Now lets evaluate third variables as potential moderators in the context of

Chi-Square Test of Independence.

For this, we're going to return to our original Python program using the NYSARC

data and asking the question, is smoking associated with nicotine dependence?

We're going to create another smoking variable for this purpose,

reflecting how many cigarettes each young adult smoker smokes per day.

Here is my code to create this secondary variable.

Where 0 will indicate non-daily smokers.

Three will indicate those smoking one to five cigarettes per day,

8 indicating six to ten cigarettes per day, 13 indicating 11 to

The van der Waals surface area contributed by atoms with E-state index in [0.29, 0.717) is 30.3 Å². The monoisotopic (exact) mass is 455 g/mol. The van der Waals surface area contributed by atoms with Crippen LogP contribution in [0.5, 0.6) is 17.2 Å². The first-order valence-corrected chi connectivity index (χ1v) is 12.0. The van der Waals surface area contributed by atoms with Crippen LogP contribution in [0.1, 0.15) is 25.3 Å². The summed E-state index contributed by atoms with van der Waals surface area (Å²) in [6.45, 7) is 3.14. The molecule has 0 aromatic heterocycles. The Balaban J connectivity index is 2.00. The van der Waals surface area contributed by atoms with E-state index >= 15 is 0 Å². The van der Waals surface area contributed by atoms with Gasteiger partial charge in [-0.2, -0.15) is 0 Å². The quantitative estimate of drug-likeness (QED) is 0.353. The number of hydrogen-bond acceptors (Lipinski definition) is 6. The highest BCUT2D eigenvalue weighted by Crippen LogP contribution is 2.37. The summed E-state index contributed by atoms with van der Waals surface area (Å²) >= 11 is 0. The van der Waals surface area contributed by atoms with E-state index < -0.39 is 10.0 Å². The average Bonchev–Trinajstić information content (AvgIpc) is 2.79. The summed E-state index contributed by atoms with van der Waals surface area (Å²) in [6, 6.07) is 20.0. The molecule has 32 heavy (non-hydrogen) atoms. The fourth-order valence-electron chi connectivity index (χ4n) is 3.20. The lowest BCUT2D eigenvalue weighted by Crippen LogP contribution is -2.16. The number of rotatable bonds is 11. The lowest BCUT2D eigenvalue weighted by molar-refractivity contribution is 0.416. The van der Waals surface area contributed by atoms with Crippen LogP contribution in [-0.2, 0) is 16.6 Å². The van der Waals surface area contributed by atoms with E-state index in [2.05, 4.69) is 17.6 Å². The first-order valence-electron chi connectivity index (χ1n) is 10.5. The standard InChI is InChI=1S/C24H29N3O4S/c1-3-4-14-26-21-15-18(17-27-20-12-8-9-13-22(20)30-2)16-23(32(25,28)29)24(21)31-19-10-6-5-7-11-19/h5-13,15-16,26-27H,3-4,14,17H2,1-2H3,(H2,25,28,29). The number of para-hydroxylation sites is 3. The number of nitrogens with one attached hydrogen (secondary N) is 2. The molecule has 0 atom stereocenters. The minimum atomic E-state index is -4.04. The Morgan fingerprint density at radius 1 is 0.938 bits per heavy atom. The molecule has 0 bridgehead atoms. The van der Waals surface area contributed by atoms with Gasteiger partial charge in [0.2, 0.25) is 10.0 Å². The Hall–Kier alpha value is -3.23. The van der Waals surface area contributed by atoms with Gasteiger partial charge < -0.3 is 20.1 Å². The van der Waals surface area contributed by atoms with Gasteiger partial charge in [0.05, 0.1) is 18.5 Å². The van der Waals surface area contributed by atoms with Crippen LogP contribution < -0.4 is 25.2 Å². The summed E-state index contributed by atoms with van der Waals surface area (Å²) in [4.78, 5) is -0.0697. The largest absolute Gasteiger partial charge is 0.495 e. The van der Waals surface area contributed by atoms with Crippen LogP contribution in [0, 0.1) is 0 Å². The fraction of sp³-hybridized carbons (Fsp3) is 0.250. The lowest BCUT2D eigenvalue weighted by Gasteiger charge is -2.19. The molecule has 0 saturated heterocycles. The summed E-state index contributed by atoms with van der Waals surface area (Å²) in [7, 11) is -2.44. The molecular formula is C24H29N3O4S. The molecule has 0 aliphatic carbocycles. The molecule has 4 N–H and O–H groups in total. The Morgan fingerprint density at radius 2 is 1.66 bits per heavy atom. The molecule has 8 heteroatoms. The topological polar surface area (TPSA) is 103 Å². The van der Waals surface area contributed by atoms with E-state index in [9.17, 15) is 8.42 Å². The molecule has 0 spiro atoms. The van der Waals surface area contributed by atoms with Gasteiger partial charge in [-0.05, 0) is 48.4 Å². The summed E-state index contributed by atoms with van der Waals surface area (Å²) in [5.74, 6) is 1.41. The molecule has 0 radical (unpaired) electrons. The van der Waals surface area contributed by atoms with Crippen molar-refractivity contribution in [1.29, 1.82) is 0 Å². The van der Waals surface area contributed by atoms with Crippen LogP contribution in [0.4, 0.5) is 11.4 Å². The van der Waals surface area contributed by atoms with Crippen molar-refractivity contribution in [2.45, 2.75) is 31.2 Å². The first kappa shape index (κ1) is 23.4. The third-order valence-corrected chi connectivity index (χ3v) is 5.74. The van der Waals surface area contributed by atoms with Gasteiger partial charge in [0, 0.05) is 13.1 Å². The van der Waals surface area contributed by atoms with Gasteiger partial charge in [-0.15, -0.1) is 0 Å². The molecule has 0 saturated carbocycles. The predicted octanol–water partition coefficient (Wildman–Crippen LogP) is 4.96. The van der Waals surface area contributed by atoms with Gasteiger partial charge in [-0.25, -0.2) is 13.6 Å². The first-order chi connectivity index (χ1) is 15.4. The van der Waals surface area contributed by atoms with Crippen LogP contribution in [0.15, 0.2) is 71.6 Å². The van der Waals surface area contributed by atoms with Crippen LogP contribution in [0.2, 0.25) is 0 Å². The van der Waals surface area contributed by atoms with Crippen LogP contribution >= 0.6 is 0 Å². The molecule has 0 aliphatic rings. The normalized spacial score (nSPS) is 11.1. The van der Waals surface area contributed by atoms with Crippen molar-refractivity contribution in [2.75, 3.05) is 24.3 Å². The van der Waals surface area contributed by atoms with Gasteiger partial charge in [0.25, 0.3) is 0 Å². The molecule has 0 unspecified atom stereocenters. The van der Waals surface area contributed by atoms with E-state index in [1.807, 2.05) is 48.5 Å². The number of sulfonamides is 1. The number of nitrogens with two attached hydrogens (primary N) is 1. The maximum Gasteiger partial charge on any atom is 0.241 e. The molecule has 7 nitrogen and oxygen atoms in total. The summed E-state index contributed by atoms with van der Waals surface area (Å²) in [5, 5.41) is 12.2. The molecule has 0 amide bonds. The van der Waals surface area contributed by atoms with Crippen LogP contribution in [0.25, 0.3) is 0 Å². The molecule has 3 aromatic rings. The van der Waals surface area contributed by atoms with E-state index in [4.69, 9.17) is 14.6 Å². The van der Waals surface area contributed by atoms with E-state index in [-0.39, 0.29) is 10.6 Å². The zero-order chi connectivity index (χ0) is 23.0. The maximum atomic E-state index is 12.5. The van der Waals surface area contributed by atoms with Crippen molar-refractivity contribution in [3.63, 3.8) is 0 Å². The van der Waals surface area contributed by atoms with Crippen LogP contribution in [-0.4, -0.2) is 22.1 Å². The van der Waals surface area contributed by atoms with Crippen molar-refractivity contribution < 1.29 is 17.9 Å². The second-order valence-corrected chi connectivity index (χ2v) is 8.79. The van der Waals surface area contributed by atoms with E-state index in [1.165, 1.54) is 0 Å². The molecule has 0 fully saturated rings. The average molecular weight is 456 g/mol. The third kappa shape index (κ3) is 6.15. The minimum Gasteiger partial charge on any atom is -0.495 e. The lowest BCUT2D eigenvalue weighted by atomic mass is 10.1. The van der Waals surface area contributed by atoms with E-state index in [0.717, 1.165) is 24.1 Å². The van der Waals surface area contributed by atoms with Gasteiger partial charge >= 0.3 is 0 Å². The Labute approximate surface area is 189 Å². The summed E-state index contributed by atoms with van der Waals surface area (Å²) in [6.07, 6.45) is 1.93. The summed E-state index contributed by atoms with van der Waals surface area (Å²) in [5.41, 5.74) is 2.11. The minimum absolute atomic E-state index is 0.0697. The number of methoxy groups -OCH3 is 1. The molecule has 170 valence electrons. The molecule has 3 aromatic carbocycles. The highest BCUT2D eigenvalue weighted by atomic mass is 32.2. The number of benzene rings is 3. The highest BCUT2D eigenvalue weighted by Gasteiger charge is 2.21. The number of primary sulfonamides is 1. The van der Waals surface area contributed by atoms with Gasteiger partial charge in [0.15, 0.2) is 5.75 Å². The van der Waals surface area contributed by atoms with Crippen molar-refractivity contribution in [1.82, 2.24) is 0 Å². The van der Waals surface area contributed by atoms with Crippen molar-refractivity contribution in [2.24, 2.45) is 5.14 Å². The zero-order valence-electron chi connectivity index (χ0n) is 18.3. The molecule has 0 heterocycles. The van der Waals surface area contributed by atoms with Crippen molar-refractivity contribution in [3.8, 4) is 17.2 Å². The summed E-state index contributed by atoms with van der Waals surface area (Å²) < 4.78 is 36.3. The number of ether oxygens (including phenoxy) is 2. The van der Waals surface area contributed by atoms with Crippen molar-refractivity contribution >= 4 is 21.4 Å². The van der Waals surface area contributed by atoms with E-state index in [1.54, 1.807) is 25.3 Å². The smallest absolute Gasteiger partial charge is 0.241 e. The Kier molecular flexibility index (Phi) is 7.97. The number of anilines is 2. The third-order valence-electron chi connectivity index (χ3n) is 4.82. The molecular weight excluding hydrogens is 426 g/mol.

15 cigarettes per day, 18 indicating 16 to 20 cigarettes per day.

And 37 indicating greater then 20 cigarettes smoked per day.

Now, we're going to request a chi-squared test of independence

examining the association between nicotine dependence in the past 12 months and

this new smoking variable called USQUAN.

As we can see from the large chi-square value, and significant P value,

smoking quantity and nicotine dependence are significantly associated.

In examining the column percents here of each smoking group

with nicotine dependence,

we see generally higher rates of nicotine dependence among groups that smoke more.

So among non-daily smokers, only 25% Percent are nicotine dependent.

Among those smoking one to five cigarettes per day,

indicated by a code of three, about 48% meet the criteria for nicotine dependence.

These numbers increase with higher levels of smoking.

To graph these proportions, we use the following code.